You spend a fortune on your advertising and marketing plans–social media, print, maybe even radio and TV to promote your brand and drive customers to your website and facility Advertising and marketing promotions encourage customers to call your business, but if you’re not enhancing your customer’s experience throughout their journey, you’re wasting all that money.
Your customer has a busy day. One of his kids was sick this morning, a tire was flat on the car, work at the office is piled up after a holiday, and the office fridge isn’t working so he had to go out for lunch. On top of all that, he must call your company today and he’s likely to have to spend some time on hold.
What defines customer experience at your company? Many businesses define customer experience, brand identity and recognition from the moment a customer comes within sight of a business location. Physical branding (the look, feel, and experience onsite) follows common sense and easily tested systems, but extending the branding experience to people off-site through your website and telecommunications access often overwhelms business people.
For humans, the sense of hearing provides depth and richness to life. Likely, there are sounds that you experience that evoke a deep emotional response within you. Studies indicate that those who experience hearing loss often suffer from depression because hearing is typically integral to one’s experience of life itself.
If your organization is still living in the days of merely being user friendly, then you probably need to begin a new initiative in marketing and customer service. A user friendly customer service interaction is no longer good enough. Your organization needs to implement an elite overall customer experience from the very tops of corporate leadership, filtering all the way down to the fast-paced and demanding front lines, where your highly trained personnel interact with clients on a daily basis. Here are three tips to make sure your organization is putting its best customer experience foot forward:
Breaking down the Perfect Profile Photo
Getting face to face sure has changed in the age of social networking. Whether you entered social networks with a purpose or you sort of found yourself there serendipitously, it’s pretty clear by now your profile picture is being judged. Whether we like it or not, our profile picture quality reflects the quality of our work. Take control of those first impressions and make sure your photo is projecting the right image about you and your brand. Having a perfect profile photo can put your viewers at ease and increase engagement.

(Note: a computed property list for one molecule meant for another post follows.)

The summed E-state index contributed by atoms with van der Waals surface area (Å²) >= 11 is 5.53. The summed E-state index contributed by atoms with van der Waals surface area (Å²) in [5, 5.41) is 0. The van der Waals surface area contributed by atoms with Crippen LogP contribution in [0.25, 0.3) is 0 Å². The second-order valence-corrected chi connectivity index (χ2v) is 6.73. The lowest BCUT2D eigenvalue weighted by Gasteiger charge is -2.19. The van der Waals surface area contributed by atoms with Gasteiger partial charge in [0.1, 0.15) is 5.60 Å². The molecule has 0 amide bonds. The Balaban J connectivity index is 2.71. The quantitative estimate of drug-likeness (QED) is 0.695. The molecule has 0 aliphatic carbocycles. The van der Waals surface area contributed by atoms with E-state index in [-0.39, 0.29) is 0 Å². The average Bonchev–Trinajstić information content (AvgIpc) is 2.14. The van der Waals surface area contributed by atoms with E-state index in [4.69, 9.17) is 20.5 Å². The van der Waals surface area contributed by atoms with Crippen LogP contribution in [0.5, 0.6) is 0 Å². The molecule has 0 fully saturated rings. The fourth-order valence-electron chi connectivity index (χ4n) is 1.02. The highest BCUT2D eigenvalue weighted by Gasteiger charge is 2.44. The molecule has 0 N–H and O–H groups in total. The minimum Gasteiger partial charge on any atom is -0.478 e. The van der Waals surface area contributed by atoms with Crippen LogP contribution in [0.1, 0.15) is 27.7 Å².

Before we break down how to take a quality photo, the most important aspect of your profile picture is to understand its intent. Consider the network you’re sharing it on and how you wish to be perceived there. It may seem obvious that your LinkedIn photo should be more professional than a Facebook photo, but what if you use Facebook for business? How authentic do you really want to be? If you’re in a creative field, you may have more latitude when it comes to being original with your photo, but in the end it reflects who you are.
A profile picture should feature “YOU”. Avoid group shots or awkwardly cropped photos which have extraneous arms or objects spilling out of frame. Keep it professional. You may have rocked that outfit on Thanksgiving, but the red solo cup is not helping. And don’t even THINK about taking a selfie.
From a technical stand point the most important things to consider are lighting, background and pose.
- Lighting – If you’re not using a professional photographer, natural light should work best to provide enough light while making the image look warm and inviting. The trick here is just the right amount of light. Avoid strong light that will cast harsh shadows. Find a location and shooting angle for the softest light and softest shadows.
- Background – Just because the loading dock has the right light, doesn’t mean anyone wants to see the dumpster in the background. Try to get ample space between you and the background. Something with texture might work well, but remember you should be the focal point.
- Pose – Avoid the sorority “skinny arm” and be sure to angle your body about 45 degrees away from the camera, while keeping your head facing the camera. Try a few different poses and angles to find the one that is the most flattering.
Digital Marketing continued to be on everyone’s todo list in 2013. Check out these 6 popular posts from our blog which cover all your digital marketing from your phone system, to your website, and beyond. They’ll inspire you to complete every item on your marketing agenda.
One of the fastest-growing online marketing strategies brands are employing is creating highly-sharable videos. These videos not only highlight products or services, they also entertain, inform, and capture their audiences. Here are four companies – Facebook, Red Bull, Microsoft and Starbucks – that caught my attention with their video marketing, and the lessons their videos can teach you and your brand.